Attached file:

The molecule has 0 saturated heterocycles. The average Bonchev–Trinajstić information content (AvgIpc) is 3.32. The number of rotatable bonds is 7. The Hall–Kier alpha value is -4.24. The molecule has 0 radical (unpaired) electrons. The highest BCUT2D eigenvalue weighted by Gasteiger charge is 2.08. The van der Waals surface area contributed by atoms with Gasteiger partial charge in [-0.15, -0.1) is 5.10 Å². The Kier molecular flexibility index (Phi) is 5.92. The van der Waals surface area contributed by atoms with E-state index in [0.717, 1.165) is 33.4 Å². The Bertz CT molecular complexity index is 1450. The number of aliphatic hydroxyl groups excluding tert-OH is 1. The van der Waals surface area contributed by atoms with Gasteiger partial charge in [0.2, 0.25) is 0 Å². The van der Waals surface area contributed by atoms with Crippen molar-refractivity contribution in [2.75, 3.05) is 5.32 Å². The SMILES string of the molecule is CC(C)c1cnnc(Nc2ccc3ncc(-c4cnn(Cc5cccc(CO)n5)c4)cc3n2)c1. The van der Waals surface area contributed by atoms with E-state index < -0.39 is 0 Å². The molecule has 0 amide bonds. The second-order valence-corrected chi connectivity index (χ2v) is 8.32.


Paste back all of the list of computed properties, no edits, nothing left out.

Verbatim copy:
The molecule has 0 saturated heterocycles. The average Bonchev–Trinajstić information content (AvgIpc) is 3.32. The number of rotatable bonds is 7. The Hall–Kier alpha value is -4.24. The molecule has 0 radical (unpaired) electrons. The highest BCUT2D eigenvalue weighted by Gasteiger charge is 2.08. The van der Waals surface area contributed by atoms with Gasteiger partial charge in [-0.15, -0.1) is 5.10 Å². The Kier molecular flexibility index (Phi) is 5.92. The van der Waals surface area contributed by atoms with E-state index in [0.717, 1.165) is 33.4 Å². The Bertz CT molecular complexity index is 1450. The number of aliphatic hydroxyl groups excluding tert-OH is 1. The van der Waals surface area contributed by atoms with Gasteiger partial charge in [0.2, 0.25) is 0 Å². The van der Waals surface area contributed by atoms with Crippen molar-refractivity contribution in [2.75, 3.05) is 5.32 Å². The SMILES string of the molecule is CC(C)c1cnnc(Nc2ccc3ncc(-c4cnn(Cc5cccc(CO)n5)c4)cc3n2)c1. The van der Waals surface area contributed by atoms with E-state index < -0.39 is 0 Å². The molecule has 0 amide bonds. The second-order valence-corrected chi connectivity index (χ2v) is 8.32.